Peat bogs are mysterious worlds where curious events regularly take place. It’s well known that, much like a mushroom faerie ring, time passes much more rapidly than outside it. Step inside, and it may be decades or centuries before one may tumble out again, a very changed individual. Some might even call it a parallel universe.
And so it was, on a misty, moisty morning, that a pair of fairies were twittering among the mossy hummocks in a very special place known as Shadow Lake Bog. Their tiny, translucent wings sparkled in the rays of sunlight that filtered through the boughs of ancient, stunted Hemlock trees. In fact, everything in the bog is smaller and older than one might think; it takes a very long time for mosses and lichens to grow, pendulous from the boughs. The cheerful faeries were taking turns playing leapfrog on the springy mosses, and they were having so much fun that all of a sudden, they realized that they were lost. Before them was the root wad of a massive, fallen Spruce tree, and those huge roots towered nearly ten feet into the air above them, which is quite a lot higher than for humans like ourselves. Fairies are very small, after all, no taller than your little finger.
From within the cavities of those tangled, dark roots, something was glittering greenish-gold from the black shadows. They whispered to each other, “Do you think that’s what I think it is?” And “You know what the stories say about… Goblin’s Gold…” They both shuddered with fear. “Nnnnow what should we dooo…?” the taller faerie moaned. As their tiny voice trailed into silence, a loud, rough voice barked, “I’ll tell you what to do! Do you know what happens to little faeries who trespass? Hmm? Do you even know who I am?” The poor, wee things were trembling in fear as they replied, “Noooo… can we please go home? Are… are you a goblin? Are you going to eat us?”
“Ha ha ha. MY NAME IS BOGFOOT! Well, lucky for you, you two would not be a satisfying meal. But I am in the mood for a snack. Hmmm. However…. Tell me; have you heard about Bog Lemmings? Hmmm? They’re very rare.”
The shorter faerie timidly answered, “My granny told me about them. She said they have special powers, and if you ever find one, they can reverse spells cast by trolls.”
“Yes!” shouted the goblin. “This is true, among their other tricks. You see, this glittery moss you see here, that you called Goblins Gold? Well, a Bog Lemming can turn those little sparkly leaves into actual gold, and if each of these leaves were a gold coin, I’d be eternally rich! I will spare your insignificant lives if you find a Bog Lemming in this peaty wetland and bring it to me, alive and well, and potent with power.”
Naturally, the faeries were most anxious to leave the terrifying gaze of the goblin, so they agreed, and quickly set off to find the elusive, furry creature. As they examined all the tiny trails through the mosses, and piles of discarded conifer seeds, they started to see the one absolutely true sign of Bog Lemmings; their unusual, bright green droppings! Carefully, they followed the tracks and trails for what seemed like forever (certainly their families were worried by now), and late on the afternoon of the fourth day, they heard snuffling and scratching. There it was, so busy digging into the peaty soil it didn’t even hear them! Now what would they do?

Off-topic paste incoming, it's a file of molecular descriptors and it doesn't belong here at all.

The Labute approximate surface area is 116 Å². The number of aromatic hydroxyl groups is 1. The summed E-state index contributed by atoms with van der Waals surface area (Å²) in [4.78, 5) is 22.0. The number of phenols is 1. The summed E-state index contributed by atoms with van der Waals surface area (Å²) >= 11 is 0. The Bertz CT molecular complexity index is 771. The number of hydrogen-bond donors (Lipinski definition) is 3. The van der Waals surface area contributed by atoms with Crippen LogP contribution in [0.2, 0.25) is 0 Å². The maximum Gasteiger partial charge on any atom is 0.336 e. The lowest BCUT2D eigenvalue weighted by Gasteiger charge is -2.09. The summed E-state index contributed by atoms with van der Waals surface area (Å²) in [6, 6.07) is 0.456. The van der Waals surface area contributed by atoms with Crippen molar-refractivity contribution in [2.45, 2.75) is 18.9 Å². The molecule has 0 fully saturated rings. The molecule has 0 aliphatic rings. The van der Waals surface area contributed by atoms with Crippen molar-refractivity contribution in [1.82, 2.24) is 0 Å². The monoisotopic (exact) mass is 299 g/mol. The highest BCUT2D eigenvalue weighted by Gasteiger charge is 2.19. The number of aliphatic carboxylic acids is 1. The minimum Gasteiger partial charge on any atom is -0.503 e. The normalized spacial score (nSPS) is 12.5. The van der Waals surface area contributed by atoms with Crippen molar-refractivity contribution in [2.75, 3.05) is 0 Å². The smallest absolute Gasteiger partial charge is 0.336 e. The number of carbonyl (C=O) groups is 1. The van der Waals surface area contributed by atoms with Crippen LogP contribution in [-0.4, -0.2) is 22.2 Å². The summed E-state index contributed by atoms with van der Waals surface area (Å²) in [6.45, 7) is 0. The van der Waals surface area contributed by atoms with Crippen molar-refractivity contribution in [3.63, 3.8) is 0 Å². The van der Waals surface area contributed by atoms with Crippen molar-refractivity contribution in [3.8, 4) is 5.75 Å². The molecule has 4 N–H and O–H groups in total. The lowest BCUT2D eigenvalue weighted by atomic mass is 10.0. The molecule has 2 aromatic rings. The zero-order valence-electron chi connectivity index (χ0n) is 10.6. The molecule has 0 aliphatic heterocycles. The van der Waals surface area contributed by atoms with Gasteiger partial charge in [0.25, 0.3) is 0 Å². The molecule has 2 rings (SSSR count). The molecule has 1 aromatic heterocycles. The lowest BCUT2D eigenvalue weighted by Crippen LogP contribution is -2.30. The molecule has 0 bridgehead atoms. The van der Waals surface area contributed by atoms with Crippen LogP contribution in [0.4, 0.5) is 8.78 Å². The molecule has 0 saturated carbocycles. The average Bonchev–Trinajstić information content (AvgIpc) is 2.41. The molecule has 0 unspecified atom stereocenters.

It is well-known in bog folklore, that Labrador Tea induces sleep in Bog Lemmings. It also smells amazing, so they carefully and quietly backtracked to a lush patch of the plant and inhaled its delightful fragrance. They harvested just enough of the finest, wiry stems to weave a net basket big enough to hold a Lemming. After the Lemming crawled into its tunnel to sleep for the night and they heard it snoring, they fixed the basket to the tunnel entrance with hemlock twigs shaped like elbows, much like our human tent pegs. Then they waited until morning, taking turns sleeping and keeping watch on the woven cage.
As dawn broke in the bog, the little Lemming woke up, stretched, yawned, and headed out to forage for breakfast. But the faerie net at the entrance made him so sleepy, he dozed off again, right inside the cup of the net! The faeries clapped their hands, and then got to work carrying the sleeping Lemming back to the goblin. It was hard work, but they were young, and their wings and arms were strong. At one point, a Chickadee gave them a bit of a lift, so they made it back in just a day.
The goblin was so excited, she drooled all over the faeries as she shouted, “Bring me the creature! Bring it to me!” The poor faeries bounced into the air as the goblin jumped on the squishy moss like a trampoline. As she brushed the sleeping Lemming’s fur with her gnarled fingers, she whispered words that they didn’t understand, and the mossy leaves tinkled to the ground as coins of gold. The sound of the clattering coins woke the fine Lemming, who, on realizing what was happening, squeaked angrily, “Do you realize what you have done?! That delicate moss is as rare as I am! Then he stood up tall, his body shuddered, and his fine, soft hairs stood on end as if electrified, and the gold was returned to its leafy, mossy state. AND THEN, the goblin Bogfoot was thrown back forty feet into a pool of red water, full of a special peaty substance called tannin. With a splash, she was turned into a snaggletoothed, woody version of her greedy self. The faeries just watched astonished as the scene unfolded, with their eyes wide and mouths agape. Without another word, the Bog Lemming toddled away to look for spruce cones, and the faeries laughed and danced with joy before hurrying home to tell their friends and family. After some time, they visited the snaggletoothed bog snag, and were very pleased to see the lovely Goblin’s Gold moss growing in the darkest recesses of the wood; thriving where it was much too dark for any other plants to exist.